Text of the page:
• Otto: An Android event bus which helps decouple your code especially when you want Fragments and Activities communicating with each other or the like. Normally, without an event bus you get really annoying boilerplate of listeners.
  • Dagger: A dependency injection framework for Android. It is mostly used for static dependencies. It helps modular your code into “modules”, produce easy singletons, and easy mock-up dependencies for different builds when testing.
  • Picasso: A really simple to use image downloading library.
  • OkHttp: A modern HTTP and SDY client. It now replaces Android’s networking libraries from 4.4 and onward I believe.
  • Okio: A I/O library.
  • Retrofit: A great library for interacting with REST services through annotation processing.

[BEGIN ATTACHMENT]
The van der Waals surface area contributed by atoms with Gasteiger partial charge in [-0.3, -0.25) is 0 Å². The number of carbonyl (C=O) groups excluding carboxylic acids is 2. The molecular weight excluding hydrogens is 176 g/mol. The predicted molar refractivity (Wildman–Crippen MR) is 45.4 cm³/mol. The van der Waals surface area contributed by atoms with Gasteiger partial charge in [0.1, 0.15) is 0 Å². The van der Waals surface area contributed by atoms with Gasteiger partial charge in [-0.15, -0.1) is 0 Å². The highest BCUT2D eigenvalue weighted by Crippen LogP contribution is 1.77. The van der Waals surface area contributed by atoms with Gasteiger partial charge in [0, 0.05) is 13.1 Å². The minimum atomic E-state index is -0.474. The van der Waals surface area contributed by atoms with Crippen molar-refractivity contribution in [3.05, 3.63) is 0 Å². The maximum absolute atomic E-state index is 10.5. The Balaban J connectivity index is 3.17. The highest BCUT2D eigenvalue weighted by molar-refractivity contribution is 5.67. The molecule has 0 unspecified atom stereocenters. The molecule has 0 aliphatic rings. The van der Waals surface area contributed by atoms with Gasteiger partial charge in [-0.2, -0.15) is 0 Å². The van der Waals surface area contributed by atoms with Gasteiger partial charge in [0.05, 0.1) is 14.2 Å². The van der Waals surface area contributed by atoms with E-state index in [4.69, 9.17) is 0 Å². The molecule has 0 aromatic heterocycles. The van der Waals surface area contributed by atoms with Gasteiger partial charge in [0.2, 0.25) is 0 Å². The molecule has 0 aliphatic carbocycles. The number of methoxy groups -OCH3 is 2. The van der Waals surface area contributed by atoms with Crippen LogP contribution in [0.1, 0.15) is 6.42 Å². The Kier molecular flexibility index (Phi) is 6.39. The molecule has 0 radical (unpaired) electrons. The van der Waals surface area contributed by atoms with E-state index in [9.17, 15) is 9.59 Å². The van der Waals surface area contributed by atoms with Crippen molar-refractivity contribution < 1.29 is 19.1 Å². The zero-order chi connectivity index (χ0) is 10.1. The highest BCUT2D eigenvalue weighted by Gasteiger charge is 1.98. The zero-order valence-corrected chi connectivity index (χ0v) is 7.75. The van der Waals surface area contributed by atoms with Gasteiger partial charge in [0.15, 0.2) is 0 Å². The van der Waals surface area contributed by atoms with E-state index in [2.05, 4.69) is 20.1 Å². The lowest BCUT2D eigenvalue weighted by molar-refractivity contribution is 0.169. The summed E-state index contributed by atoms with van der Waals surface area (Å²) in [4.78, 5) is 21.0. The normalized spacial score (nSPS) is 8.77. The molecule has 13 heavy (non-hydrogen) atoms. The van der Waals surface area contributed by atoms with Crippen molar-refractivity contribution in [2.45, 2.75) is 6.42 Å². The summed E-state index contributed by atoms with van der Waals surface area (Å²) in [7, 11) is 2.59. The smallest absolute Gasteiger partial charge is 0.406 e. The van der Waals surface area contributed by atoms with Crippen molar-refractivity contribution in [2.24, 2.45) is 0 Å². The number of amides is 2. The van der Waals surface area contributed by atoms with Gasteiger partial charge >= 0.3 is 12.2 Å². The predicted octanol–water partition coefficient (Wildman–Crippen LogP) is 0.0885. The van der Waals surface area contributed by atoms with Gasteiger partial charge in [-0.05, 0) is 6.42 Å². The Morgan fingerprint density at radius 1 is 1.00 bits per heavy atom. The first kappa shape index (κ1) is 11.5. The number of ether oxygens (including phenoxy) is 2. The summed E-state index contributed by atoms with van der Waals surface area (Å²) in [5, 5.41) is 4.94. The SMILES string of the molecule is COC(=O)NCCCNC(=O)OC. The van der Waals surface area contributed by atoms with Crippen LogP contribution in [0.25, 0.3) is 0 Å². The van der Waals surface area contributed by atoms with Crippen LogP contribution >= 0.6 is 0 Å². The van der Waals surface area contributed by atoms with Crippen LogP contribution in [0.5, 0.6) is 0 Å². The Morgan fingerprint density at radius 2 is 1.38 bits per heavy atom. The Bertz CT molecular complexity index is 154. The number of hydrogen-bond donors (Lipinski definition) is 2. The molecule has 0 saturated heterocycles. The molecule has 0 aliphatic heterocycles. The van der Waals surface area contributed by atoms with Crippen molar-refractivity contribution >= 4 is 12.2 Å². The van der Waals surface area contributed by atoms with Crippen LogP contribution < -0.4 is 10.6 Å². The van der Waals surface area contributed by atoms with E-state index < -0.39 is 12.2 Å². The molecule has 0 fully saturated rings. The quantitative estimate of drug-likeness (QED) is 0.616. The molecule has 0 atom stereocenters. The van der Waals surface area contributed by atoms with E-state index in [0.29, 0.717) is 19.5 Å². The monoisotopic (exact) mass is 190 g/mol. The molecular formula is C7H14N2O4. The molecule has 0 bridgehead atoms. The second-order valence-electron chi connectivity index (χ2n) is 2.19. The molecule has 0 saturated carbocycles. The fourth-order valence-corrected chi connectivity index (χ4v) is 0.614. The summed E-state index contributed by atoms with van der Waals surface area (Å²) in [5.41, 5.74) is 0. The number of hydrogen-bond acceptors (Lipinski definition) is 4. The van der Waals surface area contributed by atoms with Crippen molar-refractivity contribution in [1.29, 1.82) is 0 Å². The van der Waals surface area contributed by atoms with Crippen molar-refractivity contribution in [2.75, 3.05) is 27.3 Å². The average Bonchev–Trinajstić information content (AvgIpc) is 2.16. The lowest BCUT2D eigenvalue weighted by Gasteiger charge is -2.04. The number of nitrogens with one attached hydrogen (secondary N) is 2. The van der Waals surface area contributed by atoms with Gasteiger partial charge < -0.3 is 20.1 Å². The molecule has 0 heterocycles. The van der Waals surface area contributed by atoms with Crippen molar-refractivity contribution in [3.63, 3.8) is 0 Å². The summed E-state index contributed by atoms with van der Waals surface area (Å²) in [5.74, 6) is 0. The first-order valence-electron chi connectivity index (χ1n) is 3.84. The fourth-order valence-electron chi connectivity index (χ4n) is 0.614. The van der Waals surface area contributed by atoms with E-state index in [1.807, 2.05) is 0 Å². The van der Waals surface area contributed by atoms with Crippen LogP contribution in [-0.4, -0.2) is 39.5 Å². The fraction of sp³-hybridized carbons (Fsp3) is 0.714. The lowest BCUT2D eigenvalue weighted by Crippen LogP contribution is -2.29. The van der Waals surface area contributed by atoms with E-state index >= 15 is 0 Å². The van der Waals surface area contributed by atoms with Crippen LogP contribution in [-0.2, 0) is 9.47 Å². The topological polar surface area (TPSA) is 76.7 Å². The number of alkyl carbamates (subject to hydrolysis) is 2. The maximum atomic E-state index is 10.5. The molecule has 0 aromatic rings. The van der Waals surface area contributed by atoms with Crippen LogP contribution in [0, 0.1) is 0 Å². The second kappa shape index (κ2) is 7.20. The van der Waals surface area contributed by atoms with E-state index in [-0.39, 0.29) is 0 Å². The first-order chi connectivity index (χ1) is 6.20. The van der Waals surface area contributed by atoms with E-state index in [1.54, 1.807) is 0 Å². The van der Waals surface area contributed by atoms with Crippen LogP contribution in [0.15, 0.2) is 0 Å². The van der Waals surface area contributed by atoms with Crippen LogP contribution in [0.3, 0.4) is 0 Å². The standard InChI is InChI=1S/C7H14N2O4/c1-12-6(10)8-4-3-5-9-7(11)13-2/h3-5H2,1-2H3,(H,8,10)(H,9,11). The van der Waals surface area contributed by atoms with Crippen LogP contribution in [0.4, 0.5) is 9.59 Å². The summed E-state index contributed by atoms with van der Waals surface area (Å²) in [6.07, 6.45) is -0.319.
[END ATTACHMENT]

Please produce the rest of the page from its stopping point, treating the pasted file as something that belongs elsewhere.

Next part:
• DiskLruCache: A useful counterpart to Android’s already available LRUCache.
  • Realm: It is really new library for Android, but it is mobile database which can be used instead of SQLite.
  • Butter Knife: A view injection library which reduces boilerplate for Android views.
  • Auto Parcel: A code generation library to help reduce boilerplate when implementing Parcelable (required to send data between Activities, Fragments, Services, and Views through Intents).


  • Google I/O 2014: Every year, a Google team creates the I/O application for that year’s conference where they try to incorporate all the current best practices using mostly core Android APIs. It is a fairly big repository covering most APIs and even Android Wear.
  • U2020: A sample application by Jake Wharton showcasing Dagger, Butter Knife, Retrofit, Picasso, OkHttp, RxJava, Timber, Madge, and Scalpel.

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Bill Phillips

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Big Nerd Ranch Guides

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Android Programming: The Big Nerd Ranch Guide (Big Nerd Ranch Guides)

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How did you teach yourself Android?